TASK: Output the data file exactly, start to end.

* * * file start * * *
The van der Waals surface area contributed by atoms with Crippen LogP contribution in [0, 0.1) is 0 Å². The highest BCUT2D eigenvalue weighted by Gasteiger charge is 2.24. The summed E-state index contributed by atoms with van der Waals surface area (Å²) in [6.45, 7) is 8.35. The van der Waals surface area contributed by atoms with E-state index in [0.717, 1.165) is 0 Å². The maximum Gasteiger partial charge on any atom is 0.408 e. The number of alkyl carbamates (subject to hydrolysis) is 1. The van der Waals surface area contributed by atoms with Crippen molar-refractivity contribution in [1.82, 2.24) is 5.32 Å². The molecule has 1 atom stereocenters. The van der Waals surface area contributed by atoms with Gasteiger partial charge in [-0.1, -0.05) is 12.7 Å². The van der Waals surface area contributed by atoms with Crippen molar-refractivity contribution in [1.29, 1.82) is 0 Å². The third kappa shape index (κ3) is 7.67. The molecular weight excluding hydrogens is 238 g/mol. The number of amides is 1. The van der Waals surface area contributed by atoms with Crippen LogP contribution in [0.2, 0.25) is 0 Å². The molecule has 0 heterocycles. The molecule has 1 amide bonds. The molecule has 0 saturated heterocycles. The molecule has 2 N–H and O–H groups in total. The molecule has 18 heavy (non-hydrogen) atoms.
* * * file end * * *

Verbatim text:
The van der Waals surface area contributed by atoms with Crippen LogP contribution in [0, 0.1) is 0 Å². The highest BCUT2D eigenvalue weighted by Gasteiger charge is 2.24. The summed E-state index contributed by atoms with van der Waals surface area (Å²) in [6.45, 7) is 8.35. The van der Waals surface area contributed by atoms with E-state index in [0.717, 1.165) is 0 Å². The maximum Gasteiger partial charge on any atom is 0.408 e. The number of alkyl carbamates (subject to hydrolysis) is 1. The van der Waals surface area contributed by atoms with Crippen molar-refractivity contribution in [1.82, 2.24) is 5.32 Å². The molecule has 1 atom stereocenters. The van der Waals surface area contributed by atoms with Gasteiger partial charge in [-0.1, -0.05) is 12.7 Å². The van der Waals surface area contributed by atoms with Crippen molar-refractivity contribution in [1.29, 1.82) is 0 Å². The third kappa shape index (κ3) is 7.67. The molecular weight excluding hydrogens is 238 g/mol. The number of amides is 1. The van der Waals surface area contributed by atoms with Crippen LogP contribution in [0.2, 0.25) is 0 Å². The molecule has 0 heterocycles. The molecule has 1 amide bonds. The molecule has 0 saturated heterocycles. The molecule has 2 N–H and O–H groups in total. The molecule has 18 heavy (non-hydrogen) atoms.